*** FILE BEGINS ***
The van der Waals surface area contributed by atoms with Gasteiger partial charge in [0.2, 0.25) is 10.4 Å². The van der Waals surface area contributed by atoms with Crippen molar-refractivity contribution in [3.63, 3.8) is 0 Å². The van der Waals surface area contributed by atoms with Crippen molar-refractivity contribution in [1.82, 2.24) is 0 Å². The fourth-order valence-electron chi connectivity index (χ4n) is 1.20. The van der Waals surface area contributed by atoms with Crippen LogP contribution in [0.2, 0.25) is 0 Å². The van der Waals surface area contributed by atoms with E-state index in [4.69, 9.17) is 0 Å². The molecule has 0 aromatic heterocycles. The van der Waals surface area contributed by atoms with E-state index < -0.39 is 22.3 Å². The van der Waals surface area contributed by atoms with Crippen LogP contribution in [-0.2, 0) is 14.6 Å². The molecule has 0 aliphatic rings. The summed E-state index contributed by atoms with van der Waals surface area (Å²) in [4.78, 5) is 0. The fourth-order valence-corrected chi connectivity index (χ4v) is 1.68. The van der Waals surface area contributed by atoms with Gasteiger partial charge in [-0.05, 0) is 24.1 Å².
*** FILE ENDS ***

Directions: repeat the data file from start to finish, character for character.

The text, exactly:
The van der Waals surface area contributed by atoms with Gasteiger partial charge in [0.2, 0.25) is 10.4 Å². The van der Waals surface area contributed by atoms with Crippen molar-refractivity contribution in [3.63, 3.8) is 0 Å². The van der Waals surface area contributed by atoms with Crippen molar-refractivity contribution in [1.82, 2.24) is 0 Å². The fourth-order valence-electron chi connectivity index (χ4n) is 1.20. The van der Waals surface area contributed by atoms with Crippen LogP contribution in [0.2, 0.25) is 0 Å². The van der Waals surface area contributed by atoms with E-state index in [4.69, 9.17) is 0 Å². The molecule has 0 aromatic heterocycles. The van der Waals surface area contributed by atoms with E-state index < -0.39 is 22.3 Å². The van der Waals surface area contributed by atoms with Crippen LogP contribution in [-0.2, 0) is 14.6 Å². The molecule has 0 aliphatic rings. The summed E-state index contributed by atoms with van der Waals surface area (Å²) in [4.78, 5) is 0. The fourth-order valence-corrected chi connectivity index (χ4v) is 1.68. The van der Waals surface area contributed by atoms with Gasteiger partial charge in [-0.05, 0) is 24.1 Å².